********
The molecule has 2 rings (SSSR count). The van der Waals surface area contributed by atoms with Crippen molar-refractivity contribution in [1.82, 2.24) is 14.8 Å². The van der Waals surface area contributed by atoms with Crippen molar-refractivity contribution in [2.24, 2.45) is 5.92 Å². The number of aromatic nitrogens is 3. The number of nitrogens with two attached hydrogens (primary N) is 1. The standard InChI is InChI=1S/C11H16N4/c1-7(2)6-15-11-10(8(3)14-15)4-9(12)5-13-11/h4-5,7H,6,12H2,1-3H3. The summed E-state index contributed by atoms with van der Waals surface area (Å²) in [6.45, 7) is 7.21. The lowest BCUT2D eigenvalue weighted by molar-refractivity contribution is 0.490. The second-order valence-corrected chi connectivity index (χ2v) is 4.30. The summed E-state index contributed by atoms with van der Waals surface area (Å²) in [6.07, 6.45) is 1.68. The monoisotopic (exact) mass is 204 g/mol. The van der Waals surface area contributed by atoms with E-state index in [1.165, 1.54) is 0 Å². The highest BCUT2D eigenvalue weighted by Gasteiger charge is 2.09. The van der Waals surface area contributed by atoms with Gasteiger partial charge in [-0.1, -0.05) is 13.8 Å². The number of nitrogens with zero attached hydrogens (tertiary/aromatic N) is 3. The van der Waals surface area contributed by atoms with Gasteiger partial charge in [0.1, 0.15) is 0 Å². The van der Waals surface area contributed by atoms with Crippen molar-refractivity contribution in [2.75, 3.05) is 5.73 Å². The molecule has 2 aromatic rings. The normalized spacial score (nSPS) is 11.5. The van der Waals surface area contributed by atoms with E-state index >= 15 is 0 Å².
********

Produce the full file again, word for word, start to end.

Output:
The molecule has 2 rings (SSSR count). The van der Waals surface area contributed by atoms with Crippen molar-refractivity contribution in [1.82, 2.24) is 14.8 Å². The van der Waals surface area contributed by atoms with Crippen molar-refractivity contribution in [2.24, 2.45) is 5.92 Å². The number of aromatic nitrogens is 3. The number of nitrogens with two attached hydrogens (primary N) is 1. The standard InChI is InChI=1S/C11H16N4/c1-7(2)6-15-11-10(8(3)14-15)4-9(12)5-13-11/h4-5,7H,6,12H2,1-3H3. The summed E-state index contributed by atoms with van der Waals surface area (Å²) in [6.45, 7) is 7.21. The lowest BCUT2D eigenvalue weighted by molar-refractivity contribution is 0.490. The second-order valence-corrected chi connectivity index (χ2v) is 4.30. The summed E-state index contributed by atoms with van der Waals surface area (Å²) in [6.07, 6.45) is 1.68. The monoisotopic (exact) mass is 204 g/mol. The van der Waals surface area contributed by atoms with E-state index in [1.165, 1.54) is 0 Å². The highest BCUT2D eigenvalue weighted by Gasteiger charge is 2.09. The van der Waals surface area contributed by atoms with Gasteiger partial charge in [-0.1, -0.05) is 13.8 Å². The number of nitrogens with zero attached hydrogens (tertiary/aromatic N) is 3. The van der Waals surface area contributed by atoms with Gasteiger partial charge in [0.1, 0.15) is 0 Å². The van der Waals surface area contributed by atoms with Crippen molar-refractivity contribution in [2.75, 3.05) is 5.73 Å². The molecule has 2 aromatic rings. The normalized spacial score (nSPS) is 11.5. The van der Waals surface area contributed by atoms with E-state index >= 15 is 0 Å².